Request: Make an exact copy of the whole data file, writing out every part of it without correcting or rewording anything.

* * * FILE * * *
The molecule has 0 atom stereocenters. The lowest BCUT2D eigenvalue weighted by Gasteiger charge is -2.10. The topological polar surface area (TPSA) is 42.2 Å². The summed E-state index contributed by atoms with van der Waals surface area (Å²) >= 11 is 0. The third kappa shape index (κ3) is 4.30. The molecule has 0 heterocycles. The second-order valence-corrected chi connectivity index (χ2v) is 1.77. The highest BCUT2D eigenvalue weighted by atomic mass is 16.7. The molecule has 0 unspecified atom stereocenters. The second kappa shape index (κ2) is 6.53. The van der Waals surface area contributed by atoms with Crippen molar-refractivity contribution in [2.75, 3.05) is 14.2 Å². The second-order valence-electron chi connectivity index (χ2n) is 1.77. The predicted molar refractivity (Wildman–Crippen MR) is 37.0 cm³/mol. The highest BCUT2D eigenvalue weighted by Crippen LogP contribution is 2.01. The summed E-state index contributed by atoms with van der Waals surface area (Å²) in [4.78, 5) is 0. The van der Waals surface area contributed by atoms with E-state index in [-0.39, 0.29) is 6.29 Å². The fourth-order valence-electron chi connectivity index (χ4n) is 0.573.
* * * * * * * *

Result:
The molecule has 0 atom stereocenters. The lowest BCUT2D eigenvalue weighted by Gasteiger charge is -2.10. The topological polar surface area (TPSA) is 42.2 Å². The summed E-state index contributed by atoms with van der Waals surface area (Å²) >= 11 is 0. The third kappa shape index (κ3) is 4.30. The molecule has 0 heterocycles. The second-order valence-corrected chi connectivity index (χ2v) is 1.77. The highest BCUT2D eigenvalue weighted by atomic mass is 16.7. The molecule has 0 unspecified atom stereocenters. The second kappa shape index (κ2) is 6.53. The van der Waals surface area contributed by atoms with Crippen molar-refractivity contribution in [2.75, 3.05) is 14.2 Å². The second-order valence-electron chi connectivity index (χ2n) is 1.77. The predicted molar refractivity (Wildman–Crippen MR) is 37.0 cm³/mol. The highest BCUT2D eigenvalue weighted by Crippen LogP contribution is 2.01. The summed E-state index contributed by atoms with van der Waals surface area (Å²) in [4.78, 5) is 0. The van der Waals surface area contributed by atoms with E-state index in [-0.39, 0.29) is 6.29 Å². The fourth-order valence-electron chi connectivity index (χ4n) is 0.573.